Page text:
Globba globulifera

Family : Zingiberaceae

Text © Pietro Puccio


English translation by Mario Beltramini


Globba globulifera, Zingiberaceae

Globba globulifera is at home in Thailand and Vietnam where grows in the humid forests © Giuseppe Mazza

The species is native to Thailand and Vietnam where it grows in the undergrowth of the humid forests.

The name of the genus comes from the local name “galoba” used in the island of Ambon (Indonesia) for indicating various Zingiberaceae; the name of the species is the combination of the Latin substantive “globulus” = small sphere and of the verb “fero” = to carry, with reference to the globose bulbils forming at the axil of the bracts of the inflorescence.

Common names: purple globe ginger (English).

The Globba globulifera Gagnep. (1901) is a deciduous perennial rhizomatous herbaceous species, 30-60 cm tall, with creeping rhizome, a pseudo-stem formed by the sheathed foliar bases and lanceolate subsessile leaves with pointed apex, 20 cm long and 3 cm broad. Hanging, panicle, terminal inflorescence, compact, globose, about 5 cm long, with flowers subtended by ovate purple pink imbricate bracts 1 cm long and 0,7-1 cm broad. The flowers are yellow with trilobed tubular calyx with pointed lobes, tubular corolla with concave lobes, lanceolate lateral staminodes, biparted labellum, stamen with a long curved filament and anther with 4 pointed wings. At the axil of the bracts it produces verrucose globose “bulbils”. The fruits are globose capsules containing small seeds equipped with aril (fleshy tissue partially enveloping the seed) of white colour.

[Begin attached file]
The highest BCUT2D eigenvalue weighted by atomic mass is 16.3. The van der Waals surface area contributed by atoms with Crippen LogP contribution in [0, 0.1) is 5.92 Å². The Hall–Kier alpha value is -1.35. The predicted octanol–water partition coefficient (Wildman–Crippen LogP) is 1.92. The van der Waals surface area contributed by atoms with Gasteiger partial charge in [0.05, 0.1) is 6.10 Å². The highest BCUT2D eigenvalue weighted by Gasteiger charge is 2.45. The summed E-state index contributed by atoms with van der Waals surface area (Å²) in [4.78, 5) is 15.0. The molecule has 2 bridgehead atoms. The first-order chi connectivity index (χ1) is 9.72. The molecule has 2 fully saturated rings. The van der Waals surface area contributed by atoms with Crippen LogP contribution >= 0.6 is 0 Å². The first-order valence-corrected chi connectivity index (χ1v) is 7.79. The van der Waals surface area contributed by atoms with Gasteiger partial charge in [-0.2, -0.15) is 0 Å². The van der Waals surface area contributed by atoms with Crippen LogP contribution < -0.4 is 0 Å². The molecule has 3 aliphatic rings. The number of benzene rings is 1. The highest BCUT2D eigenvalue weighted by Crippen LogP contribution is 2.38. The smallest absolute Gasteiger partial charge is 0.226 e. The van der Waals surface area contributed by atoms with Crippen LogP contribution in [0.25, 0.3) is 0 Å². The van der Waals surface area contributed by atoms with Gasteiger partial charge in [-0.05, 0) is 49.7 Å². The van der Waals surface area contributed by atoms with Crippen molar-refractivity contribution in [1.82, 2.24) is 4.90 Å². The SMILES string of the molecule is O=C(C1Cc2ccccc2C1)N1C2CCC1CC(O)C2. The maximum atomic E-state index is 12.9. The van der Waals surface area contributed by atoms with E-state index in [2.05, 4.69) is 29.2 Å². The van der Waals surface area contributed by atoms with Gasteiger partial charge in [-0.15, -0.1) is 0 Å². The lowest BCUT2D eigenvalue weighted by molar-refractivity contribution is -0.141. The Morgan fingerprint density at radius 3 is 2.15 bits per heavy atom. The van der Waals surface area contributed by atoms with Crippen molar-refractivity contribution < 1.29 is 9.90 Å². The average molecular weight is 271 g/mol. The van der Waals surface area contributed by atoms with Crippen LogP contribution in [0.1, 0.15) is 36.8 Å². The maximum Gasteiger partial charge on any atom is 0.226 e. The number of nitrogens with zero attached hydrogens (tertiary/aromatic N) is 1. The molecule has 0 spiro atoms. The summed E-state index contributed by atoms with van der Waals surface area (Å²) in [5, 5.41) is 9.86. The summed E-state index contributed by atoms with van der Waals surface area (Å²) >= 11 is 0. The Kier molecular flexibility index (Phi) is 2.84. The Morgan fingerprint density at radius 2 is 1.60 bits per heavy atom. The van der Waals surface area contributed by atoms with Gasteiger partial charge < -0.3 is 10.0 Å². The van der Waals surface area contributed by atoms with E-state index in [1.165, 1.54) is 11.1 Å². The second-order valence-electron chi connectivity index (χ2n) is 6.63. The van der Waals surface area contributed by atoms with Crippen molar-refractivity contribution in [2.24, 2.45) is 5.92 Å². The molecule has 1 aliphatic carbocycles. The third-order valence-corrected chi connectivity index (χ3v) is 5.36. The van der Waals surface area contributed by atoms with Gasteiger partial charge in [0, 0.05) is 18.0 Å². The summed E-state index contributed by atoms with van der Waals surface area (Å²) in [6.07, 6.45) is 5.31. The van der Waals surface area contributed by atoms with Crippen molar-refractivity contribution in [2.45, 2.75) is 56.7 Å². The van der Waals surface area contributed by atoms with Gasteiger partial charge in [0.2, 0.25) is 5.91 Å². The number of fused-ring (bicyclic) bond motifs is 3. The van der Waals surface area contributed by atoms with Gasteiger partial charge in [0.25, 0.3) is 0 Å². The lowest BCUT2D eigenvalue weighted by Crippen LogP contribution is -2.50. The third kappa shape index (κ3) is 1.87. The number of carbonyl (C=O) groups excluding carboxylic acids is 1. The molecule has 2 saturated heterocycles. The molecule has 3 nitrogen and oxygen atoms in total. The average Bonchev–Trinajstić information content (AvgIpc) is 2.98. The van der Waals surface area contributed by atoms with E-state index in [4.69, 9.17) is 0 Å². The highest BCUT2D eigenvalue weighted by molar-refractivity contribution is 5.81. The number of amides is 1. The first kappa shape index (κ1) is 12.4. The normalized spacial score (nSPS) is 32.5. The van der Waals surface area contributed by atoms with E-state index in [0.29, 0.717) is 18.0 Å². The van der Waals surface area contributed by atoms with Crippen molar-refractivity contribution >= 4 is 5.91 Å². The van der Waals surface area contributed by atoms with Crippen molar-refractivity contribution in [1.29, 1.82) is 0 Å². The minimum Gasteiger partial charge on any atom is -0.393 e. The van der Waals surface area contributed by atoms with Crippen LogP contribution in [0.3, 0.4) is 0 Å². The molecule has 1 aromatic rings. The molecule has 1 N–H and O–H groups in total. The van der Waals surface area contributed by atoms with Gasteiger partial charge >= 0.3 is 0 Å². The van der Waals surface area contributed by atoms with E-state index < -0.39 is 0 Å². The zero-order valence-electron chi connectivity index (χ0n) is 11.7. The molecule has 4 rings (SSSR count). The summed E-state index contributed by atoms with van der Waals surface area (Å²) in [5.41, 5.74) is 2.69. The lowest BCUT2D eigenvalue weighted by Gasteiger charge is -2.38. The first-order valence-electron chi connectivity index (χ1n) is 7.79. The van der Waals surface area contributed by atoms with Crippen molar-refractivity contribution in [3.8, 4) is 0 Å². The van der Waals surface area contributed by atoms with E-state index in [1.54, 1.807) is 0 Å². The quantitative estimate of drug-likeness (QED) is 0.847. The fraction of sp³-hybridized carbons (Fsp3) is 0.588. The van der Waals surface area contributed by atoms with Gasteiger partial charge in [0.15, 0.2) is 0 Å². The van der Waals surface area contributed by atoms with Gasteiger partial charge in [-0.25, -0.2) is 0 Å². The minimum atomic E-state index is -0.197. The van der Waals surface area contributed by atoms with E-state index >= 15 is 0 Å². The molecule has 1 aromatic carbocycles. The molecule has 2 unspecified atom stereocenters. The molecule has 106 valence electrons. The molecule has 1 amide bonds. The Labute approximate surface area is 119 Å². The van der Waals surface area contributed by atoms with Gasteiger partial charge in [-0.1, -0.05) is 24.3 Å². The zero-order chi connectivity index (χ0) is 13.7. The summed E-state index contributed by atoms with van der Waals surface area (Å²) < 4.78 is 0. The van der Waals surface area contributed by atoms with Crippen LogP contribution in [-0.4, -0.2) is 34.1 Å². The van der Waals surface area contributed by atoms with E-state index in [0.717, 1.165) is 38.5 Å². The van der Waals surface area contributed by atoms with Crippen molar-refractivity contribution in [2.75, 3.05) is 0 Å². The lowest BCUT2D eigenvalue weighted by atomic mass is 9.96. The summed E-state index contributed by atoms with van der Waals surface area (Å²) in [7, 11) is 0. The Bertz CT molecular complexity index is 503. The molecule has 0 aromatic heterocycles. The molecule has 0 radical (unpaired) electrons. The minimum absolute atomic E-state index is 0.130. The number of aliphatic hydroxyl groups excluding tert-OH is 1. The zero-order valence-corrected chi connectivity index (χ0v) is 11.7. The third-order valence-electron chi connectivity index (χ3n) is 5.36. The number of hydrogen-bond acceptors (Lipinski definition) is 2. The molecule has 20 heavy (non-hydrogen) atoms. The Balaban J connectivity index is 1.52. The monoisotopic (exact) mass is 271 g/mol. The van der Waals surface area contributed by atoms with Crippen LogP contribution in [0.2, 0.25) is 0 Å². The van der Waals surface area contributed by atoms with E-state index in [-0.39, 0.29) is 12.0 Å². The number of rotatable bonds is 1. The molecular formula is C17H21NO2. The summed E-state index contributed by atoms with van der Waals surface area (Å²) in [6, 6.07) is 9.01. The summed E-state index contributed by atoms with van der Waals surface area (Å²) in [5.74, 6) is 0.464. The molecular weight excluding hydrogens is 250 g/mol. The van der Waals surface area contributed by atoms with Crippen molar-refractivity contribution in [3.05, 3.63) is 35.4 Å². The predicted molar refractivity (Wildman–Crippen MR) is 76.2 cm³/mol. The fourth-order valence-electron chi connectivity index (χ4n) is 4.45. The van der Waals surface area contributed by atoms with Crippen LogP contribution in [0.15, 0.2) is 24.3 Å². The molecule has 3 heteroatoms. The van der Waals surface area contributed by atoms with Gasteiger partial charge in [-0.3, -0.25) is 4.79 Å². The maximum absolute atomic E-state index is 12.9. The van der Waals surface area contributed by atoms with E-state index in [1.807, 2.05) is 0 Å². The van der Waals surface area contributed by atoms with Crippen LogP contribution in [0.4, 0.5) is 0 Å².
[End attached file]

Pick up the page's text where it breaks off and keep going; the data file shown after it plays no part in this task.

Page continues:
It reproduces by seed in loam rich of organic substance with addition of sand or perlite per a 30%, maintained humid at the temperature of 22-24 °C, by division and easily through the bulbils.

Small species cultivable in humid tropical and subtropical climate zones, in semi-shaded to shaded position, on perfectly draining soils rich of humus, slightly acidic to neutral, maintained constantly humid but without stagnations, during the vegetative period; at rhizome level, during the resting time, can resist to temperatures even of some degree under the 0 °C only if maintained dry. In the cold climates the rhizomes can be interred in spring, with blooming in late summer, and extracted in autumn and conserved in cool and dry location. It well adapts to the cultivation in pot utilizing an organic loam with addition of sand or agri-perlite per a 30%, the watering must be regular and abundant in summer, stopped in winter during the resting period and the pot to be placed in dry location with temperature preferably not under the 10 °C.

The cut inflorescences, long-lasting, are particularly appreciated in the floral compositions.


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